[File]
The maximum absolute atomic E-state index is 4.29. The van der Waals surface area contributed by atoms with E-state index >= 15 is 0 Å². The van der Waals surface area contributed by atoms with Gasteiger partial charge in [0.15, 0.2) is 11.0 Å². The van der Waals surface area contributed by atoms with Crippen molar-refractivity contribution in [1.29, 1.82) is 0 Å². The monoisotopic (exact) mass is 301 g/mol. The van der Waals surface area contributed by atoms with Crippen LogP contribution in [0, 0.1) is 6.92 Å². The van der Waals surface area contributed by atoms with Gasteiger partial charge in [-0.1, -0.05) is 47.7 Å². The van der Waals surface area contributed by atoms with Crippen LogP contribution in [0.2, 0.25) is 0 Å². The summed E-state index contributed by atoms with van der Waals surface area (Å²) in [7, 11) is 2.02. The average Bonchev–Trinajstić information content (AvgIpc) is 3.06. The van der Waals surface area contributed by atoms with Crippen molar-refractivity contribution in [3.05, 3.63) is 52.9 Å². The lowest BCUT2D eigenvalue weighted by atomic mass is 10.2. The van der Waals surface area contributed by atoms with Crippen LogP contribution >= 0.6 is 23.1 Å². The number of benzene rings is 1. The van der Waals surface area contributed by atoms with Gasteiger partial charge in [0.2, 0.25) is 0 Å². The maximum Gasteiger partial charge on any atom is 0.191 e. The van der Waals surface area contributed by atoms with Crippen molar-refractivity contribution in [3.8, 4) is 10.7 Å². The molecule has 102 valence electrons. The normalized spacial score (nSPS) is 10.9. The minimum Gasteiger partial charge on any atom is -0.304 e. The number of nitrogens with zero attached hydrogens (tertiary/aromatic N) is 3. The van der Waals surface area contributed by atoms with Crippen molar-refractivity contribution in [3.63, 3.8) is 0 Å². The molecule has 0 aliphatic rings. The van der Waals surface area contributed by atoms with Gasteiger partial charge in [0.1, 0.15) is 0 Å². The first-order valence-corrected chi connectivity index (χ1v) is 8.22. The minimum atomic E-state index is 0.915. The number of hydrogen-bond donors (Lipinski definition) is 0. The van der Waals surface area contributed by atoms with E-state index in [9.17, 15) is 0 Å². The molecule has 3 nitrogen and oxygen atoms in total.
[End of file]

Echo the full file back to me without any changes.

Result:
The maximum absolute atomic E-state index is 4.29. The van der Waals surface area contributed by atoms with E-state index >= 15 is 0 Å². The van der Waals surface area contributed by atoms with Gasteiger partial charge in [0.15, 0.2) is 11.0 Å². The van der Waals surface area contributed by atoms with Crippen molar-refractivity contribution in [1.29, 1.82) is 0 Å². The monoisotopic (exact) mass is 301 g/mol. The van der Waals surface area contributed by atoms with Crippen LogP contribution in [0, 0.1) is 6.92 Å². The van der Waals surface area contributed by atoms with Gasteiger partial charge in [-0.1, -0.05) is 47.7 Å². The van der Waals surface area contributed by atoms with Crippen LogP contribution in [0.2, 0.25) is 0 Å². The summed E-state index contributed by atoms with van der Waals surface area (Å²) in [7, 11) is 2.02. The average Bonchev–Trinajstić information content (AvgIpc) is 3.06. The van der Waals surface area contributed by atoms with Crippen molar-refractivity contribution in [3.05, 3.63) is 52.9 Å². The lowest BCUT2D eigenvalue weighted by atomic mass is 10.2. The van der Waals surface area contributed by atoms with Crippen LogP contribution >= 0.6 is 23.1 Å². The number of benzene rings is 1. The van der Waals surface area contributed by atoms with Gasteiger partial charge in [0.2, 0.25) is 0 Å². The maximum Gasteiger partial charge on any atom is 0.191 e. The van der Waals surface area contributed by atoms with Crippen molar-refractivity contribution in [3.8, 4) is 10.7 Å². The molecule has 102 valence electrons. The normalized spacial score (nSPS) is 10.9. The minimum Gasteiger partial charge on any atom is -0.304 e. The number of nitrogens with zero attached hydrogens (tertiary/aromatic N) is 3. The van der Waals surface area contributed by atoms with Crippen molar-refractivity contribution in [3.63, 3.8) is 0 Å². The molecule has 0 aliphatic rings. The van der Waals surface area contributed by atoms with Gasteiger partial charge in [0.1, 0.15) is 0 Å². The first-order valence-corrected chi connectivity index (χ1v) is 8.22. The minimum atomic E-state index is 0.915. The number of hydrogen-bond donors (Lipinski definition) is 0. The van der Waals surface area contributed by atoms with E-state index in [9.17, 15) is 0 Å². The molecule has 3 nitrogen and oxygen atoms in total.